Kalanggaman Island is a small island paradise located in Palampon, Leyte. It is famous for its crystal clear waters, lush palm trees, and beautiful sandbars on both ends. The island is also considered one of the most beautiful island beaches in the Philippines. Its has captivated many Filipino and foreign tourists because of its pristine and untouched beauty. According to locals, Kalanggaman (the Visayan word for “bird”) got its name because it resembles a bird if viewed from above, not to mention the island used to be a paradise for migratory birds many years ago. Malapascua for Non-Diver’s Series: • MALAPASCUA: A Non-Diver’s Guide to the Island of Malapascua! • KALANGGAMAN: Leyte’s Island Paradise! (A Day Trip from Malapascua) • Where to Eat in Malapascua? (A Foodie’s Guide) You’re sure to fall in love when you see it. Trust me, Kalanggaman Island is the paradise you’ve always dreamed of. So if you’re still planning for that dream holiday vacation, then Kalanggaman island is the perfect place to visit. How to Get There Much like any other paradise, you first have to travel far to be gifted with the perfect prize getaway. Thankfully, you don’t have to journey that long to reach the island paradise. Lucky for us, we were already in Malapascua Island in Cebu, which is only 1 ½ hour boat ride away from Kalanggaman. Assuming that you are already in Malapascua, then many resorts offer Kalanggaman tours with free buffet lunch. There is only one tour package, and the price starts at P700 to P800 depending on where you availed your tour. The boat leaves at 9 am and arrives back at 4:30 pm. There are many ways to get to Kalanggaman Island but the fastest would probably be to fly directly to Tacloban airport and then travel for 3 hours to Palompon town. From there Kalanggaman is only an hour away by regular boat. Regardless of your point of origin, it is mandatory for tourists to register with Palompon Eco-Tours or coordinate with your guide if you’re coming from Malapascua. Local tourists would have to pay a separate fee of P150. The fee is P500 for international visitors. We arrived at around 10 am, and the tide was high, so we were greeted by this majestic view of a hidden sandbar. Sadly, due to hazards, tourists are no longer allowed to lay foot on the sand bar if the tide is high. Aside from a couple of huts and a police outpost, there are no establishments or privately owned resorts on the whole island. Camping is the only way to spend a night in this remote paradise, and you’d have to pay P225 for an overnight camping fee (inclusive of entrance). Staying true to its promise of a quiet weekend getaway, there is no electricity and barely any signal in the whole island. Obviously, there is nothing much to do aside from relaxing by the beach, swimming, and enjoying what Mother Nature has to offer. Kalanggaman is a tiny island and is only 753 meters of pure beauty, so exploring this island from end to end would only take less than an hour. The island is surrounded by pristine white sand on one side and smooth rocks on the other, making it the perfect snorkeling spot during high tide. Aside from snorkeling and swimming, tourists can also rent kayaks (P150), paddle boards, and a banana boat ride for P500 for 15mins. The wide coast line is also perfect for skim boarding. During our stay, we saw a couple of tourists who brought their own skim boards. Our tour package came with a buffet style lunch that was prepared on the island by our boatmen. The feast mostly contained grilled meat and fish, topped with fresh vegetables and fruits. There are no restaurants or food vendors on the Island. But there is a store that only sells mineral water for P30 and a 1.5L coke for P100. I highly suggest that you bring your own food if you plan on staying overnight on this island. You can also ask the crew from your pump boat for some water. Despite the notoriously high current that runs at the tip of the sandbar (which is why swimming is not allowed on the sandbar), Kalanggaman island is relatively safe. They have a 24/7 local police outpost and a small medical team on standby for your medical needs. The sandbar reappears at around 3 pm onwards, and it is only then when tourists are allowed to walk along the sandbar. The sandbar opened up like a bridge. It was one of the longest stretches of sand I have ever seen. The turquoise colored waters surround the sandbar as if highlighting a walkable narrow path to paradise. The waters were calm on one side and rough on the other. I immediately fell in love with the sight of crystal clear waters as they blended with the white sand of the sandbar. The only downside is that the sand isn’t fine sand. It felt more like crushed shells under our feet. Walking along the sand under the blistering heat wasn’t exactly heavenly. Nonetheless, the sandbar didn’t fail to take my breath away especially when I could see the whole picture from the sky with my drone. Sadly, our trip had to end, and we had to leave the island before the tide turned again. Final Thoughts Overall, my short but sweet stay in Kalanggaman will be a treasured experience. Up till this date, I still can’t describe the excitement I felt when I first laid eyes on the island from our boat. The calmness and remoteness of the island made me feel like I was having a retreat in a paradise, alone. I would highly recommend this trip if you are someone who wants to relax and is not a fan of crowded beaches. Kalanggaman Island has that Boracay feel to it before it was overrun by establishments and flocks of tourists. I can’t help but imagine staying overnight in this virgin island with only the moon and stars for light in the evening. I would definitely go back just to experience that. I just hope the local government will maintain the cleanliness and simplicity of the island and keep it away from commercialization. It is truly a perfect place to relax, unwind, and enjoy with friends and family. Malapascua for Non-Diver’s Series: • MALAPASCUA: A Non-Diver’s Guide to the Island of Malapascua! • KALANGGAMAN: Leyte’s Island Paradise! (A Day Trip from Malapascua) • Where to Eat in Malapascua? (A Foodie’s Guide) Live an Awesome Life,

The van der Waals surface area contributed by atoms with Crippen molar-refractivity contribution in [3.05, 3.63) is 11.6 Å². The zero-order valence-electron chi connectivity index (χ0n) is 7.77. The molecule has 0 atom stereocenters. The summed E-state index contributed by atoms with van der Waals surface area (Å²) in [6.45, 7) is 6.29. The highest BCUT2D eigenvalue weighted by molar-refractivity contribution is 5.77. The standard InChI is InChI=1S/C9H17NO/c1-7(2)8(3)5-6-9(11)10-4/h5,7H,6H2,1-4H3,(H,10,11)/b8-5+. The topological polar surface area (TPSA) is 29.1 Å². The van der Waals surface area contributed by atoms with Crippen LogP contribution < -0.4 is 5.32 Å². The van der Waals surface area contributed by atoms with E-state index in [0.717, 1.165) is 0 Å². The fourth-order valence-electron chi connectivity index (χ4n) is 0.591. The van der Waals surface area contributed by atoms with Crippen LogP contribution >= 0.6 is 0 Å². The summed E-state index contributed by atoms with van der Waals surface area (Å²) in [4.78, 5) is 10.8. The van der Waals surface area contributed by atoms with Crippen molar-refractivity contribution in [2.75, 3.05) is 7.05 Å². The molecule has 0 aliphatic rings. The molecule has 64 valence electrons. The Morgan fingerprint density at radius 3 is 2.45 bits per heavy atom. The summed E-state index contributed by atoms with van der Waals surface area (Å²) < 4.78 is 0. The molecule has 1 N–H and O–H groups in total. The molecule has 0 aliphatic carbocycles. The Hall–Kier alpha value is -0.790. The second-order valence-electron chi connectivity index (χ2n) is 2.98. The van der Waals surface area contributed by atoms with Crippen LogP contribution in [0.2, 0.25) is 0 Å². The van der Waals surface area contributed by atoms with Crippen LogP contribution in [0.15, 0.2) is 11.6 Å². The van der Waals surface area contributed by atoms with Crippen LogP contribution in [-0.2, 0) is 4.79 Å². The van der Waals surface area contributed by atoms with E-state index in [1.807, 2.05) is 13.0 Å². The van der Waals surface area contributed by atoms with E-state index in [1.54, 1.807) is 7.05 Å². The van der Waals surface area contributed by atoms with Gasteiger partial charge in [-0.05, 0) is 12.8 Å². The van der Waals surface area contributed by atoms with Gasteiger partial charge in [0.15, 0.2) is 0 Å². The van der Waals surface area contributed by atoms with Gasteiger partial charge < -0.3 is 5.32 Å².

Disclosure: We paid for our Kalanggaman Tour. I wrote this article with my biases, opinions, and insights. P.S. Take note that: – There are only common restrooms – No nightlife; only the moon and stars – No electricity; Bring a power bank or a solar charger – Barely any signal so inform your loved ones beforehand – No drinkable water; Bring your own or pay for P30 per bottle – No restaurants; Grills are provided, but you need to bring your own charcoal – Nothing much to do aside from swimming, kayak, banana boat, paddle boards, and snorkeling – Don’t forget sunscreen!